I asked myself a simple question. ‘Could I live with a woman in peace and harmony?’ The honest answer was ‘no’. The next question was – ‘Why not?’ The answer to that question took me off on a 12 month investigation into the beliefs, emotions, passions instinctual programming, morals and ethics of gender, sex and living together. As a man, I was fascinated to discover the extent that my social and biological programming actively conspired to prevent anything remotely resembling intimacy – hence the need for the feeling of love to bridge the chasm. As a practical example – the feelings of male superiority, again the result both of social and instinctual programming, was a shocking thing to discover in myself – but it is universally a part of the Human Condition. It is a belief, covertly reinforced by men, and it is a feeling but not a fact, and therefore possible to eliminate. It proved, for me, to be a large and necessary step to live with a woman in peace, harmony and equity. This step towards intimacy was the direct result of being in touch with my feelings.
Actualism is the practical implementation of scientifically and historically proven facts – a radical departure from the myth of spiritual celibacy, transcendence and ‘watching’. It is implementation, not avoidance. It is involvement, not detachment. It is change and action, not acceptance and procrastination. It is sensible, not silly.
So, to be reasonably happy is relatively easy. To be totally harmless – to have no instinctual fear or aggression – to be actually free of malice and sorrow is an evolutionary leap. The stakes are high in this game ... but so are the rewards.
I am not at all discouraging you from ‘enjoy(ing) whatever moments I am able to, of sensate experiencing’ – quite the contrary. What I am pointing to is a way of having more of those moments and then stringing more of them together and one day being able to live that way 24 hrs. a day every day – in the world as-it-is with people as-they-are.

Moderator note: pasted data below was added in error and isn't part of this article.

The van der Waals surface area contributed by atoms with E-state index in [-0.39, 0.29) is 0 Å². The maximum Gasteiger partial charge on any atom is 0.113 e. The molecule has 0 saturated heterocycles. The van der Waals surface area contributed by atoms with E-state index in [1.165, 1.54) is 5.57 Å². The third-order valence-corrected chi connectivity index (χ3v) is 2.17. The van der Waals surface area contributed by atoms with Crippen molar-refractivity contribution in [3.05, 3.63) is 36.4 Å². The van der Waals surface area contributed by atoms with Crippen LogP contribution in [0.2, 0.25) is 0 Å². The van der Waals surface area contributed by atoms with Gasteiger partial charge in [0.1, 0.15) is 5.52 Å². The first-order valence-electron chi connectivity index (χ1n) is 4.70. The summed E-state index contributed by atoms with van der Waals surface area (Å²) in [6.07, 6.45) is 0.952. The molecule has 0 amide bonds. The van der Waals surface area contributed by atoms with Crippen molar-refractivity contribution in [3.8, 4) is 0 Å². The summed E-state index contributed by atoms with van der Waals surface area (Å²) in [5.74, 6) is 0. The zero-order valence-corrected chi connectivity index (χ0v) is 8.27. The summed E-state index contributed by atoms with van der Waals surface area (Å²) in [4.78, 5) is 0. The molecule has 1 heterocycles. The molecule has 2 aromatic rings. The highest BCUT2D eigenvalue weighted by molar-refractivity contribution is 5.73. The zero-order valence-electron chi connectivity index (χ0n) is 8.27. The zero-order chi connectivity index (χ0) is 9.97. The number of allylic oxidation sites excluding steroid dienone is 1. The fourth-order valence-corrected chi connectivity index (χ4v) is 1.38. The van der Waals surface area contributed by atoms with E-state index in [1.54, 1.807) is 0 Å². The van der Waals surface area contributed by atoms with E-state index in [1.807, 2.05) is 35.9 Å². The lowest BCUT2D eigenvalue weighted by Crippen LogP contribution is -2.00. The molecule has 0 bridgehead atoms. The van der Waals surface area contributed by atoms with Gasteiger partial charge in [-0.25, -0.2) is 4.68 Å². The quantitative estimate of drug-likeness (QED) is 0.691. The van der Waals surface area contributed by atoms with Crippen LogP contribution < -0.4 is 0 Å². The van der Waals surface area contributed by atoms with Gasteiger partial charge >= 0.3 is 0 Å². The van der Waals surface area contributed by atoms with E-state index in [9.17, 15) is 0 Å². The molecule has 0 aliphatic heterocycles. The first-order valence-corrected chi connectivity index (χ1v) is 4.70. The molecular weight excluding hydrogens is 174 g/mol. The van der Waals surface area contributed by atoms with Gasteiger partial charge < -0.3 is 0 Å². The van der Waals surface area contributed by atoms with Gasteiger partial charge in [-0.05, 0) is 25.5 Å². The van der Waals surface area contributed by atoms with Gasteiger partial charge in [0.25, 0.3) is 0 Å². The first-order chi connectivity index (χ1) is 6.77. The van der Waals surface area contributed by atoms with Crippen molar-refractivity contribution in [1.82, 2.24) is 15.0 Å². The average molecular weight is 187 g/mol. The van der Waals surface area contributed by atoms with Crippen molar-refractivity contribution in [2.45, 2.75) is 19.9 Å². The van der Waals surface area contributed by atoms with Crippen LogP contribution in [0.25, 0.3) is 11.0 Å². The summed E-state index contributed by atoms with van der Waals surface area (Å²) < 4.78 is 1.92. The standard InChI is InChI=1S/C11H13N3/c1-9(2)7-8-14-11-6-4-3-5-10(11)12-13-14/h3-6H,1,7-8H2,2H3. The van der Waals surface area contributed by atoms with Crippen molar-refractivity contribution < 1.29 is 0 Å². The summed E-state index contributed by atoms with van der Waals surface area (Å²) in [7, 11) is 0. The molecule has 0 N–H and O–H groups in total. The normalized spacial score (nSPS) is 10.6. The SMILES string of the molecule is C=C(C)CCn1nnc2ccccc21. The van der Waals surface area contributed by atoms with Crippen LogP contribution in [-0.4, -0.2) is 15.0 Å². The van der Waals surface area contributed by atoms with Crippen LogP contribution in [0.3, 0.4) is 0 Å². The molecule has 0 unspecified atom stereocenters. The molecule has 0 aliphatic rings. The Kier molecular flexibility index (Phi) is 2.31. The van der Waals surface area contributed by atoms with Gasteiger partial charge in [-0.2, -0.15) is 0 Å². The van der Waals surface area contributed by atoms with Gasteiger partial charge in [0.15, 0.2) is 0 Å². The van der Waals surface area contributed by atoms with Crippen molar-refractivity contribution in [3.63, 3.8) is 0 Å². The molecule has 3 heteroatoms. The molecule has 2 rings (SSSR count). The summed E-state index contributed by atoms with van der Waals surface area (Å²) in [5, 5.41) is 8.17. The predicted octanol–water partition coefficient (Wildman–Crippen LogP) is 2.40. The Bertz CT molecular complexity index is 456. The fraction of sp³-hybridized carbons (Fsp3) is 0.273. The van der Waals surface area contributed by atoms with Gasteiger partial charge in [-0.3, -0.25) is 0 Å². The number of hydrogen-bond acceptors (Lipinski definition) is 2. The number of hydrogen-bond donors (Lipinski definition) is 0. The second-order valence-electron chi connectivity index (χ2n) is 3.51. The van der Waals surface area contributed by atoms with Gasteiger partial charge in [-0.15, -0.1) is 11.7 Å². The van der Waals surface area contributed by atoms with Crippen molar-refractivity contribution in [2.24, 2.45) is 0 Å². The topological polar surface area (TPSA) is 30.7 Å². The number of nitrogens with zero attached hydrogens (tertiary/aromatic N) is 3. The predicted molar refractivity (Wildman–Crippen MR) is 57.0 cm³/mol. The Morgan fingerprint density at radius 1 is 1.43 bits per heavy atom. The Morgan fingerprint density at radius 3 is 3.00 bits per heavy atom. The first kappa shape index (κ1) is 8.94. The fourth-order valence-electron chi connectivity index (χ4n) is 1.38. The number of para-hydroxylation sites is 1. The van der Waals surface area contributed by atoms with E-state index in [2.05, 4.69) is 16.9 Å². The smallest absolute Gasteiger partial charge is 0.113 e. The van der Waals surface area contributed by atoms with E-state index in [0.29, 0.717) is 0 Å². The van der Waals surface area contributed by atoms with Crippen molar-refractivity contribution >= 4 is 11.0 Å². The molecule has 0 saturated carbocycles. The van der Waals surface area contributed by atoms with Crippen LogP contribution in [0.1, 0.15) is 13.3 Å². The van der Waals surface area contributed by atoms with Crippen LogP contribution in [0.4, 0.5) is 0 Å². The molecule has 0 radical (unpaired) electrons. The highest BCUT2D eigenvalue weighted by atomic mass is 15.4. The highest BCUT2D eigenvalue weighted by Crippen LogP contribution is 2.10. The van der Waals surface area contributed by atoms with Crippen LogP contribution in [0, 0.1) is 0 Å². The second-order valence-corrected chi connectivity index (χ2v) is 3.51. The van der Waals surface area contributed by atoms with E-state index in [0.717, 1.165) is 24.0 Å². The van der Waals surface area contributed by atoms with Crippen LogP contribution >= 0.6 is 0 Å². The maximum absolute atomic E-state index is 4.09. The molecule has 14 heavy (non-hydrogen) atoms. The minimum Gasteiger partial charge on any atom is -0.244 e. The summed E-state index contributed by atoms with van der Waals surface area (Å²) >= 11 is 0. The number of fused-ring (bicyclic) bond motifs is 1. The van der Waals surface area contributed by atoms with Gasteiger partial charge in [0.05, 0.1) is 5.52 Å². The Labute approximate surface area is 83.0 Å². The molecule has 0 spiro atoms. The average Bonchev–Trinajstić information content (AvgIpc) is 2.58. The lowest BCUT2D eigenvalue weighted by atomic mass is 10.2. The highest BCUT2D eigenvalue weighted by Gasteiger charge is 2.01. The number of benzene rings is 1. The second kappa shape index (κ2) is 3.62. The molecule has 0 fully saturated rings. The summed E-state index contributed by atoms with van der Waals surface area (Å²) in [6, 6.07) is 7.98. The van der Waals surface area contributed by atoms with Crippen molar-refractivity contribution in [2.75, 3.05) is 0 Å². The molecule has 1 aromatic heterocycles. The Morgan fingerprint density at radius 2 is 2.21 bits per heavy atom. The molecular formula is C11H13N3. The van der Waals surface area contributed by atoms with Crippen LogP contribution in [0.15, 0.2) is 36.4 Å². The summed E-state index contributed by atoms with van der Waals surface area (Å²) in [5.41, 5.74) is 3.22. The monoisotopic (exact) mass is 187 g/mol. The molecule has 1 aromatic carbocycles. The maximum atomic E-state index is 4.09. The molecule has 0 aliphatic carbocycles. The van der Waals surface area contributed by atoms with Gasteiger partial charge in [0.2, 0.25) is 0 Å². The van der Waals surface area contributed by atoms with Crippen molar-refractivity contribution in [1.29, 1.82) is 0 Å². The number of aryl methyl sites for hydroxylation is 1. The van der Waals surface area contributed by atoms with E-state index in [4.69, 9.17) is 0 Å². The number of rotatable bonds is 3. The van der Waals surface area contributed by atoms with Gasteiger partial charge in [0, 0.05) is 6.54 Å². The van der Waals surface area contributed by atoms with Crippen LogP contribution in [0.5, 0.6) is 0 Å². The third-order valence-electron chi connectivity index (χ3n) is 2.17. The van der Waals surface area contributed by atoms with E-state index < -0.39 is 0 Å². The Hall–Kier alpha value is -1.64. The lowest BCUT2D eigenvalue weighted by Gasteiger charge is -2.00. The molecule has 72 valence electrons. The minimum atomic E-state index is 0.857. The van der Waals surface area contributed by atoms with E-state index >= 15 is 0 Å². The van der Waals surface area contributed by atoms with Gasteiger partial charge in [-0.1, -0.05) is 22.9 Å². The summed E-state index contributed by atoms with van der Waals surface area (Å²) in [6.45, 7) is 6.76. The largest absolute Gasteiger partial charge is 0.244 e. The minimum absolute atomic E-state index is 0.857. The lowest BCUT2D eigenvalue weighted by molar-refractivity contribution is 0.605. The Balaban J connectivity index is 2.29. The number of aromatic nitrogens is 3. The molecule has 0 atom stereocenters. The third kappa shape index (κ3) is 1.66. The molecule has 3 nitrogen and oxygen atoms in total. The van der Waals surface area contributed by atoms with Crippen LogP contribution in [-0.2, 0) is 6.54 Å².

RESPONDENT: P.S. The night before last I had a wonderful dream that is still yanking my chains. I was travelling in a mini van type of bus with a group of people and Osho. We were going to meet up with a large group of people and we were asking Osho if he was willing to speak to the people... He turned around and looked deep into my eyes and said: ‘I’m amazed that after all these years you are still attached to my words!’ and I responded, ‘oh, no, it’s not for me... It’s just that so many people there have never heard you speak’... and he just smiles and turns back around in his seat...
But of course I do have attachments to his words. And I watch them all the time, the attachments and the words floating around in my brain. But two days later from that dream, I still feel that love stuff from him and from me for him swelling my chest...how can I let go of an attachment like that? It feels the same as it did many years ago...
It’s weird too...I’ve never owned a white robe and no plans of getting one.
PETER: The whole Eastern spiritual world is based on ‘feeling’ devotion and love, either for a god or a Master. This feeling good, when practiced assiduously, leads to bliss, Divine Love, Universal Compassion, and Timelessness, Oneness with the Whole, Truth, That, God or whatever. If successful one becomes One, self becomes Self, separation becomes Unity, and away we go again as yet another Divine Saviour is born, to eventually ‘leave the body’, leaving yet another Religion on earth. It is all a passionate dream which most people can see clearly played out in other Religious beliefs but love, loyalty, devotion and gratitude prevent from seeing let alone acknowledging it in themselves. It is an insidious trap, one at which the Enlightened Ones are indeed Masters at playing.